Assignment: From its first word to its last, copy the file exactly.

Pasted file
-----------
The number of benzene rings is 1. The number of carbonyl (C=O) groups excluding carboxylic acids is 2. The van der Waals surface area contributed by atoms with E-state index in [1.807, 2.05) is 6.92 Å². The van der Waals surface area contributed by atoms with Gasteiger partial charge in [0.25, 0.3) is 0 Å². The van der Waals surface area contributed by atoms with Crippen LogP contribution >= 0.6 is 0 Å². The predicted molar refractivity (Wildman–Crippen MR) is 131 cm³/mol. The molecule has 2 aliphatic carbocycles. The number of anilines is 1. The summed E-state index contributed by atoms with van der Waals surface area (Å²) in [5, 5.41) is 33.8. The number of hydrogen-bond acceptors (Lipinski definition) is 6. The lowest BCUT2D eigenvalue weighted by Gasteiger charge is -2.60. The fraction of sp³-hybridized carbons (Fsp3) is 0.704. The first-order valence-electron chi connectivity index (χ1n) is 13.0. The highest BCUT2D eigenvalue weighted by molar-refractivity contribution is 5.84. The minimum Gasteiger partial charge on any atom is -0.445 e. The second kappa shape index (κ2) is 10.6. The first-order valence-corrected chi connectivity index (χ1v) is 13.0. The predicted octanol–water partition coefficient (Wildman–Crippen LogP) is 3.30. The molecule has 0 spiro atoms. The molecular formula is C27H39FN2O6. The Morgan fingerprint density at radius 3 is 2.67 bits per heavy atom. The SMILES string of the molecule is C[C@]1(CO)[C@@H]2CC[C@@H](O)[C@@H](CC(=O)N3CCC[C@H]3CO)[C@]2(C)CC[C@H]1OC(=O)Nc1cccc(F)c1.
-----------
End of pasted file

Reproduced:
The number of benzene rings is 1. The number of carbonyl (C=O) groups excluding carboxylic acids is 2. The van der Waals surface area contributed by atoms with E-state index in [1.807, 2.05) is 6.92 Å². The van der Waals surface area contributed by atoms with Gasteiger partial charge in [0.25, 0.3) is 0 Å². The van der Waals surface area contributed by atoms with Crippen LogP contribution >= 0.6 is 0 Å². The predicted molar refractivity (Wildman–Crippen MR) is 131 cm³/mol. The molecule has 2 aliphatic carbocycles. The number of anilines is 1. The summed E-state index contributed by atoms with van der Waals surface area (Å²) in [5, 5.41) is 33.8. The number of hydrogen-bond acceptors (Lipinski definition) is 6. The lowest BCUT2D eigenvalue weighted by Gasteiger charge is -2.60. The fraction of sp³-hybridized carbons (Fsp3) is 0.704. The first-order valence-electron chi connectivity index (χ1n) is 13.0. The highest BCUT2D eigenvalue weighted by molar-refractivity contribution is 5.84. The minimum Gasteiger partial charge on any atom is -0.445 e. The second kappa shape index (κ2) is 10.6. The first-order valence-corrected chi connectivity index (χ1v) is 13.0. The predicted octanol–water partition coefficient (Wildman–Crippen LogP) is 3.30. The molecule has 0 spiro atoms. The molecular formula is C27H39FN2O6. The Morgan fingerprint density at radius 3 is 2.67 bits per heavy atom. The SMILES string of the molecule is C[C@]1(CO)[C@@H]2CC[C@@H](O)[C@@H](CC(=O)N3CCC[C@H]3CO)[C@]2(C)CC[C@H]1OC(=O)Nc1cccc(F)c1.